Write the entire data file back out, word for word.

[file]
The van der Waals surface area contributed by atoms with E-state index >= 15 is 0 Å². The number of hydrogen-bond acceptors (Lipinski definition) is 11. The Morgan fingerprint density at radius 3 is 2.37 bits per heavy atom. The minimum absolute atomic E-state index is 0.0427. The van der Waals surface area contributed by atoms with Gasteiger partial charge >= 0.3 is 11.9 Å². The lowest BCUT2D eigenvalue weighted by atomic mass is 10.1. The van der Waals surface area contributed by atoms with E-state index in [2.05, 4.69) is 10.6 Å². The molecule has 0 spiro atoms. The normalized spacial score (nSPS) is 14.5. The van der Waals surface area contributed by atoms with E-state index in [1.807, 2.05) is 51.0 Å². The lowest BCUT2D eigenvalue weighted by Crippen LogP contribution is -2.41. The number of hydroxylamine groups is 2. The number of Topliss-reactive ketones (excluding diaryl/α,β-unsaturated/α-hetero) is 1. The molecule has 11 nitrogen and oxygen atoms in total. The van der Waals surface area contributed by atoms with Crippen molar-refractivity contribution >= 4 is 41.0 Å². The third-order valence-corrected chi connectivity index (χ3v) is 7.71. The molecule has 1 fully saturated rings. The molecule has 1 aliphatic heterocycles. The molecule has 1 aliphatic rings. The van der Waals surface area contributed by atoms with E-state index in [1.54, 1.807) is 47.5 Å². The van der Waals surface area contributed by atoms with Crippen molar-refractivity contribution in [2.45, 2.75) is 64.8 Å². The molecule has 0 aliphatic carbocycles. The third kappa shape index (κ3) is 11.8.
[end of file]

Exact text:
The van der Waals surface area contributed by atoms with E-state index >= 15 is 0 Å². The number of hydrogen-bond acceptors (Lipinski definition) is 11. The Morgan fingerprint density at radius 3 is 2.37 bits per heavy atom. The minimum absolute atomic E-state index is 0.0427. The van der Waals surface area contributed by atoms with Gasteiger partial charge >= 0.3 is 11.9 Å². The lowest BCUT2D eigenvalue weighted by atomic mass is 10.1. The van der Waals surface area contributed by atoms with E-state index in [2.05, 4.69) is 10.6 Å². The molecule has 0 spiro atoms. The normalized spacial score (nSPS) is 14.5. The van der Waals surface area contributed by atoms with E-state index in [1.807, 2.05) is 51.0 Å². The lowest BCUT2D eigenvalue weighted by Crippen LogP contribution is -2.41. The number of hydroxylamine groups is 2. The number of Topliss-reactive ketones (excluding diaryl/α,β-unsaturated/α-hetero) is 1. The molecule has 11 nitrogen and oxygen atoms in total. The van der Waals surface area contributed by atoms with Crippen molar-refractivity contribution >= 4 is 41.0 Å². The third-order valence-corrected chi connectivity index (χ3v) is 7.71. The molecule has 1 fully saturated rings. The molecule has 1 aliphatic heterocycles. The molecule has 1 aliphatic rings. The van der Waals surface area contributed by atoms with E-state index in [1.54, 1.807) is 47.5 Å². The van der Waals surface area contributed by atoms with Crippen molar-refractivity contribution in [2.45, 2.75) is 64.8 Å². The molecule has 0 aliphatic carbocycles. The third kappa shape index (κ3) is 11.8.